Books by Sarah Ruhl, David Jarmul, and Andrew Altschul
Photo: Erik Gould
The Arts

Fresh Ink
Books by Sarah Ruhl ’97 ’01 MFA, David Jarmul ’75, and Andrew Altschul ’91

By Edward Hardy / June–August 2020
June 5th, 2020

44 Poems For You by Sarah Ruhl ’97 ’01 MFA (Copper Canyon)

Before she became a Tony-nominated playwright and two-time Pulitzer Prize finalist, Sarah Ruhl was a poet. And in this moving, witty debut you’ll find intimate meditations on slowness, marriage, loss and longing, miscarriage, and childhood. They span the time before and after Ruhl became a mother and many were first written for an audience of one, a spouse or a friend, which is how they all came to involve a “you.”

Not Exactly Retired: A Life-Changing Journey on the Road and in the Peace Corps by David Jarmul ’75 (Peace Corps Writers)

Jarmul first served in the Peace Corps in the late 1970s and was stationed in Nepal, where he met his wife, Champa. As he reached his sixties, Jarmul and his wife both felt a longing to serve again, even if they weren’t sure they could leave their careers and comfortable lives to make the leap. What follows is the story of how they crept up on the idea—first with an 11,000-mile, 31-state cross-country trip, then a two-month return to Nepal, and finally a Peace Corps posting in Moldova in Eastern Europe. The result is part love story, part adventure saga, and a guide to finding a fresh act later in life.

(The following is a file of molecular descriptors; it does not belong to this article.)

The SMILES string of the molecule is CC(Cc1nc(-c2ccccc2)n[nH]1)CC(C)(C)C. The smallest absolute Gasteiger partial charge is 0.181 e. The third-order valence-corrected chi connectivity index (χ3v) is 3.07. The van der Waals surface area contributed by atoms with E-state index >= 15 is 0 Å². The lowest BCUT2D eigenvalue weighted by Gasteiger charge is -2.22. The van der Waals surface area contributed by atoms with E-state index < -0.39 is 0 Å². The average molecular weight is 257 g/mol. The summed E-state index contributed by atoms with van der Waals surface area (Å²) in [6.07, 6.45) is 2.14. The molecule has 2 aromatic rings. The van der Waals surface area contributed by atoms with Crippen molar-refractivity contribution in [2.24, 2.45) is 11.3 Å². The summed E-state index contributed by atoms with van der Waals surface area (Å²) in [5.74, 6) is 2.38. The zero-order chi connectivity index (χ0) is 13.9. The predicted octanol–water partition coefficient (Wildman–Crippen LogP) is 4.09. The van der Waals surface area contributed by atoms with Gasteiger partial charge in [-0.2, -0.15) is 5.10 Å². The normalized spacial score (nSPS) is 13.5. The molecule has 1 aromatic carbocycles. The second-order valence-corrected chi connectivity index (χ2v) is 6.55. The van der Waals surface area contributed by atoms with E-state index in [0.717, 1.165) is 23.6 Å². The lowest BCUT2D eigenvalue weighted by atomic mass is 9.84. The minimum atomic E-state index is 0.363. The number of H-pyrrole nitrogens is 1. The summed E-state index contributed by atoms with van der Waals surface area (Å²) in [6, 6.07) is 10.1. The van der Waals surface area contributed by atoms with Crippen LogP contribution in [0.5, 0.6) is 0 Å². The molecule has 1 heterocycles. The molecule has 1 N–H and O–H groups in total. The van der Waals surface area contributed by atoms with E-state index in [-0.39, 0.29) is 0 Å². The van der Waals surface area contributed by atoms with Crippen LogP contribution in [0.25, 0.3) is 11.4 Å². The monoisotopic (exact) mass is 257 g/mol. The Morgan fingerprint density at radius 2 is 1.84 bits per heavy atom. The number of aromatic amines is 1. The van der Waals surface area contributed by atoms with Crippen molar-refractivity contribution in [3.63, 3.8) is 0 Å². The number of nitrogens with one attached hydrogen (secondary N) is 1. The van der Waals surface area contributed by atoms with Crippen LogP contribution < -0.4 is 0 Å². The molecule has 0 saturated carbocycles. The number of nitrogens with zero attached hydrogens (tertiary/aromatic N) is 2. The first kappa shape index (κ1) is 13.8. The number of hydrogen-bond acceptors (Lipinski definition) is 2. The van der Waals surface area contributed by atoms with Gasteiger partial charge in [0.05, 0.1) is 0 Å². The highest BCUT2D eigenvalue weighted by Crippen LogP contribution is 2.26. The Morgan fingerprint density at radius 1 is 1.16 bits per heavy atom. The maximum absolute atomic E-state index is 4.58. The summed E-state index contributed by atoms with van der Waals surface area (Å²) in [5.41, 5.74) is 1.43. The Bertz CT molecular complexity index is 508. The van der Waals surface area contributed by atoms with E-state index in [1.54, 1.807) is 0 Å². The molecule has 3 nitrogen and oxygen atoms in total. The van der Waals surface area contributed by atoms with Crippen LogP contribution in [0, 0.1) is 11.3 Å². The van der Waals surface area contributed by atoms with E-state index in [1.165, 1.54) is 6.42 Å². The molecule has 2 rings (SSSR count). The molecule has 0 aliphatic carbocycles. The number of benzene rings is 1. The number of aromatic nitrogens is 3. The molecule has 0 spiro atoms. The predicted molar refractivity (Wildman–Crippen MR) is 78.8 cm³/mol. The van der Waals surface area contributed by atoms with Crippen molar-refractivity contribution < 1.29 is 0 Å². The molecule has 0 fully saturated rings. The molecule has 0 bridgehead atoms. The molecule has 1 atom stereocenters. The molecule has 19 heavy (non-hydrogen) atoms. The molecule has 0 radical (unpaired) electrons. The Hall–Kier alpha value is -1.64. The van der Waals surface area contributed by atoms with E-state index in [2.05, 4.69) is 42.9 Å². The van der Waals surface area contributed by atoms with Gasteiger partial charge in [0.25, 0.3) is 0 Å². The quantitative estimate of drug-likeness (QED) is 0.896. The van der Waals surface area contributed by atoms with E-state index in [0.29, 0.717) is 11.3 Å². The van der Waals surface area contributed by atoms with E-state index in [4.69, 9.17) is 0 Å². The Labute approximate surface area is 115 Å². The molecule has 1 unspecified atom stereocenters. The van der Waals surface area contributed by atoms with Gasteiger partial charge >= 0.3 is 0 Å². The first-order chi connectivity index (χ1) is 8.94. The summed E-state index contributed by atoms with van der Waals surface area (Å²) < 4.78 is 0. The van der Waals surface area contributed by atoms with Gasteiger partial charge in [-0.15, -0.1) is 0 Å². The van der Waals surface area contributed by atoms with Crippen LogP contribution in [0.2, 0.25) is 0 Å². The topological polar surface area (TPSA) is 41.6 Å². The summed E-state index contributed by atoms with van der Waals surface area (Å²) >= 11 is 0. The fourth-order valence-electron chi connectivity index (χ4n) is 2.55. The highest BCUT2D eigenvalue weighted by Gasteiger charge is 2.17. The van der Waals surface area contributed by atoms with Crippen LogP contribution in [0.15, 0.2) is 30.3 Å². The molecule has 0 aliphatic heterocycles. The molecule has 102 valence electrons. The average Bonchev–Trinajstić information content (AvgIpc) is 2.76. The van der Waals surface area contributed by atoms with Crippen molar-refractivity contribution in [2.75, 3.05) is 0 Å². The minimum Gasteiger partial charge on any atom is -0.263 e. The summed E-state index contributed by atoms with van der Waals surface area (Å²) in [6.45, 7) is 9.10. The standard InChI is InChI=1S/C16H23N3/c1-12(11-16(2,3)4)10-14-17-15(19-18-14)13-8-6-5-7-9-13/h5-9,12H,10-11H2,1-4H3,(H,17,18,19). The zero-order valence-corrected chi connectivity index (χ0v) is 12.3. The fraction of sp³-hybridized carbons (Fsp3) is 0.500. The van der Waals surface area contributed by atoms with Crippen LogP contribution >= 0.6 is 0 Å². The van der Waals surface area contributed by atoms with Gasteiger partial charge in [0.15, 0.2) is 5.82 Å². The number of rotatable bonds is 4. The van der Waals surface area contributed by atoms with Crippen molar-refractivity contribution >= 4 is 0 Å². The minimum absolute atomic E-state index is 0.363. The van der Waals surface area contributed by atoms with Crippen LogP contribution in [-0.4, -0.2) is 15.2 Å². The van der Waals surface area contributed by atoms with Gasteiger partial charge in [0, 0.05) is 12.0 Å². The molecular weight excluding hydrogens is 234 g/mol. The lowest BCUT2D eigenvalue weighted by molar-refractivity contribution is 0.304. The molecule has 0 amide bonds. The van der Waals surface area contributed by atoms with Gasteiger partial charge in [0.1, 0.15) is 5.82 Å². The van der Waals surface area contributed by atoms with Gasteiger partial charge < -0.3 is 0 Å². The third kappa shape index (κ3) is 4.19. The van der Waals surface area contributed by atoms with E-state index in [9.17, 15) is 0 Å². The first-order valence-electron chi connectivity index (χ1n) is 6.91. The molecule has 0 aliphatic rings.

The Gringa by Andrew Altschul ’91 (Melville House)

In his ambitious third novel Altschul (Lady Lazarus, Deus Ex Machina) uses the real-life story of Lori Berenson, an American who spent years in a Peruvian prison after falling in with a revolutionary group, as the template for a rich and sprawling narrative. Here Berenson becomes Lenora Gelb, a Stanford grad and activist who arrives in Lima in the 1990s and becomes involved with the revolutionary Cuarta Filosofia. Years later Andres, the novel’s narrator, is assigned to write a profile of Gelb and tries to answer the question of whether or not she really was a terrorist. It becomes a murky pursuit as Andres faces personal turmoil and his project veers into the weeds between fact and fiction.

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Related Issue
June–August 2020